Michael Jones brought a fascinating twist to the game – he had the physicality and explosive power of a forward, yet the agility, athleticism, speed and skills of a back. He was the total rugby player says STEVE HALE.
Having played the curtain-raiser for Auckland Colts on Saturday the 14th of September 1985, Michael Jones sat back alongside team mates Zinzan Brooke and Bernie McCahill in theLancaster Park stands, interested onlookers as their provincial A team lifted the log off Canterbury in a titanic struggle later billed ‘The Match of the Century’.
Within 24 hours the dynamic young loose forward had received a phone call from Auckland coach John Hart summoning him to join the senior team’s ranks.
Three days later Michael Niko Jones made his first class debut, scoring a hat-trick for Auckland againstSouth Canterbury at Timaru. The Ice Man had arrived.
While Jones was not a complete rugby unknown, he had already represented New Zealand at Under 18 level and captained a fearsome Henderson High School 1st XV including Timo Tagaloa his subsequent progression through the ranks to the top level of the game was nonetheless nothing short of incredible.
Within 12 months he had taken out a mortgage on the Auckland No 8 jersey and made his test debut for WesternSamoa fittingly against Wales at Apia. His father Derrick who passed away when Jones was just four years of age had taught in the Islands and was of Welsh heritage. Mother Maina was Samoan and remained a rock in her son’s life until a tragic accident while visiting Kenya in 1997.
Throughout the 1987 NewZealand Barbarians tour of the United Kingdom Jones began to unleash a complete skill repertoire. His left foot chip and chase try which completely be fuddled veteran English fullback Dusty Hare. Future All Black team mates Alan Whetton and Mike Brewer could just shake their heads in disbelief.
Jones was as close to the perfect prototype. Tremendously strong and physical, a punishing defender, who could kick off both feet and pass off both hands and was blessed with a sense of anticipation which ensured he was always on hand to take that last pass or make that bone-jarring spot tackle.
A once in a lifetime player, his highlight reel remains so vivid even to this day, there was no need to dig out the annuals and cross reference any of his feats. He was the first player to score the opening try in two World Cups, not to mention being the first to dot down in the 1987 World Cup final.
On hand to clean up a botchedGrant Fox snap shot Jones surged past legendary French fullback Serge Blanco to score. Veteran broadcaster Keith Quinn immortalised the play with: “There’s seven black shirts there….Jones,” which remained his signature line until the1995 tournament when a young South Auckland behemoth ran roughshod over the hapless English defence.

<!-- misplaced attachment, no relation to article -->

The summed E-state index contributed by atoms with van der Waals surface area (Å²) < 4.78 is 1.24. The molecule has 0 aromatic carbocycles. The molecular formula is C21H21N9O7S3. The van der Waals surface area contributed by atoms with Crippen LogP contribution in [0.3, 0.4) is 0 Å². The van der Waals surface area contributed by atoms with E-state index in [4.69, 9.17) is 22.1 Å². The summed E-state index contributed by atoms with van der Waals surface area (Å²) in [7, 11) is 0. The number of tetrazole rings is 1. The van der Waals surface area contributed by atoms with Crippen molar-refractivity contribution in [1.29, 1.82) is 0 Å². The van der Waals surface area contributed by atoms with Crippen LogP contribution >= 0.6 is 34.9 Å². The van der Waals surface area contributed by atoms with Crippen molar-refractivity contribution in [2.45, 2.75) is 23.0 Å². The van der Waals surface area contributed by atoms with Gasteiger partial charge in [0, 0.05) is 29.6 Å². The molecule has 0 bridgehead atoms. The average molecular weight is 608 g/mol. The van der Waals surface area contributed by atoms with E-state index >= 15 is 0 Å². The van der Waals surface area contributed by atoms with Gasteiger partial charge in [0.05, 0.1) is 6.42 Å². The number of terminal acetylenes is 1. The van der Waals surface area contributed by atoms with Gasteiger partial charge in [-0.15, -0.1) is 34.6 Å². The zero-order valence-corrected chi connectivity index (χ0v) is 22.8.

I’m still to this day completely fixated by a piece of Jones magic which I observed from the EdenPark terraces as a rampant All Black side demolished the 1988 Welsh tourists.
Jones showed the composure, skill and dexterity to scoop up a mistimed pass and roll the ball round his back while continuing at full speed towards the try line.
Jones played 55 test matches in in a career spanning 13 seasons. He would undoubtedly have added many more internationals to that tally if it hadn’t been the fearful battering his body took in the name of All Blacks rugby.
His career will forever be marked by the horrific knee injury he suffered while trying to secure a loose ball against the Pumas at Athletic Park in 1989. Surgeons later likened the severity of the physical trauma to being in a collision with an oncoming vehicle travelling at 40 kilometres per hour.
Legend has it Jones spent the first night following his knee reconstruction without pain relief. The morning after his severed cruciate ligaments had been reattached, a doctor enquired how Jones had managed his pain levels overnight.
Jones replied that he had pushed the button hanging by his bed as instructed several times and the intense discomfort soon dissipated. Upon closer inspection the doctor couldn’t believe his eyes, the morphine pump had not been attached correctly. Throughout the night Jones' mind had willed his body to overcome levels of pain which must have been close to intolerable.
It took 13 months of intense rehabilitation before Jones was able to return to the playing field, fittingly marking his comeback with a try under the posts against Southland on Eden Park.
A second knee reconstruction redefined his career. Losing much of his spring, footwork and athleticism Jones trained tirelessly, developing a Hulk like physique and switching to the blindside of the scrum. While his amazing ball skills and sense of anticipation remained, Jones completely overhauled his style of play, to become rugby’s version of the designated hitter.
One constant throughout Jones' career however was his refusal to play on the Sabbath. All Blacks coaches Brian Lochore, John Hart and Grizz Wylie happily respected Jones' beliefs even if it meant he was unavailable for several significant test matches during his career including the 1987 and 1991 World Cup semifinals.
Ultimately Jones' stance did cost him selection in Laurie Mains 1995 World Cup Squad. Ironically the AllBlacks sole loss in that tournament, the final, was played on a Saturday.
Jones bowed out of the game asa player in 1999 with a World Cup winner’s medal, back-to-back Super 12 titles and nine successful NPC campaigns to his name, proof that nice guys really can finish first.
Born: April 8, 1965 Auckland
Teams: Auckland, Samoa, Bluesand All Blacks
Debut: May 22, 1987
Last Test: August 1, 1998
Michael Jones had the distinction of being the first try scorer at both the 1987 and 1991 World Cups.